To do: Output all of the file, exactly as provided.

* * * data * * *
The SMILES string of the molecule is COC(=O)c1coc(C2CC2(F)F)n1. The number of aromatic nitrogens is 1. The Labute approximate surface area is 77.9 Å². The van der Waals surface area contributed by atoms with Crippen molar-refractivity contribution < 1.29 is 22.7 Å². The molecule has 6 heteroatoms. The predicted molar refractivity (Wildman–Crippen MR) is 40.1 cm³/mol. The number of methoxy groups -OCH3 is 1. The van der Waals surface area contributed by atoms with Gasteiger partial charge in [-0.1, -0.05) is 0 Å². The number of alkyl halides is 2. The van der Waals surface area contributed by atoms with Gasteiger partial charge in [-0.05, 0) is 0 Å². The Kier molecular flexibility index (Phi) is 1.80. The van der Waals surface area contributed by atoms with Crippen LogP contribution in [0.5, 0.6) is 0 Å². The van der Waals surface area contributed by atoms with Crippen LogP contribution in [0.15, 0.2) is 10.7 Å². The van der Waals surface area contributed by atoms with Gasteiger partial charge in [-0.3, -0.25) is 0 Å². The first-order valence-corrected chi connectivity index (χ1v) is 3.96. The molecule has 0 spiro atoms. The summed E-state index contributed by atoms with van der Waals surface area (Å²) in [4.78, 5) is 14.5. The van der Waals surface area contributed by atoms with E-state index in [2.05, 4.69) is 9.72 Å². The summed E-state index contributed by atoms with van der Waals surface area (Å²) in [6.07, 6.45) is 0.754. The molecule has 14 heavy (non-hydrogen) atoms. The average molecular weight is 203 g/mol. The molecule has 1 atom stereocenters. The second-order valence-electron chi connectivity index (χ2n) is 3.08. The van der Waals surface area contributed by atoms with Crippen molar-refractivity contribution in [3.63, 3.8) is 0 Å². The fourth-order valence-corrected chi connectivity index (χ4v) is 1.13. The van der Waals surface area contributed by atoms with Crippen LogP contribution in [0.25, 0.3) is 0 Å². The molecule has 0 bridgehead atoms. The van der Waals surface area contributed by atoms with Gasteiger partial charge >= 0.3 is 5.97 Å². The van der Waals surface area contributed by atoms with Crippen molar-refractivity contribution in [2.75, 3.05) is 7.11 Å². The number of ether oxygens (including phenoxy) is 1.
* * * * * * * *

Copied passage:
The SMILES string of the molecule is COC(=O)c1coc(C2CC2(F)F)n1. The number of aromatic nitrogens is 1. The Labute approximate surface area is 77.9 Å². The van der Waals surface area contributed by atoms with Crippen molar-refractivity contribution < 1.29 is 22.7 Å². The molecule has 6 heteroatoms. The predicted molar refractivity (Wildman–Crippen MR) is 40.1 cm³/mol. The number of methoxy groups -OCH3 is 1. The van der Waals surface area contributed by atoms with Gasteiger partial charge in [-0.1, -0.05) is 0 Å². The number of alkyl halides is 2. The van der Waals surface area contributed by atoms with Gasteiger partial charge in [-0.05, 0) is 0 Å². The Kier molecular flexibility index (Phi) is 1.80. The van der Waals surface area contributed by atoms with Crippen LogP contribution in [0.5, 0.6) is 0 Å². The van der Waals surface area contributed by atoms with Crippen LogP contribution in [0.15, 0.2) is 10.7 Å². The van der Waals surface area contributed by atoms with Gasteiger partial charge in [-0.3, -0.25) is 0 Å². The first-order valence-corrected chi connectivity index (χ1v) is 3.96. The molecule has 0 spiro atoms. The summed E-state index contributed by atoms with van der Waals surface area (Å²) in [4.78, 5) is 14.5. The van der Waals surface area contributed by atoms with E-state index in [2.05, 4.69) is 9.72 Å². The summed E-state index contributed by atoms with van der Waals surface area (Å²) in [6.07, 6.45) is 0.754. The molecule has 14 heavy (non-hydrogen) atoms. The average molecular weight is 203 g/mol. The molecule has 1 atom stereocenters. The second-order valence-electron chi connectivity index (χ2n) is 3.08. The van der Waals surface area contributed by atoms with Crippen molar-refractivity contribution in [3.63, 3.8) is 0 Å². The fourth-order valence-corrected chi connectivity index (χ4v) is 1.13. The van der Waals surface area contributed by atoms with Crippen LogP contribution in [0.25, 0.3) is 0 Å². The molecule has 0 bridgehead atoms. The van der Waals surface area contributed by atoms with Gasteiger partial charge >= 0.3 is 5.97 Å². The van der Waals surface area contributed by atoms with Crippen molar-refractivity contribution in [2.75, 3.05) is 7.11 Å². The number of ether oxygens (including phenoxy) is 1.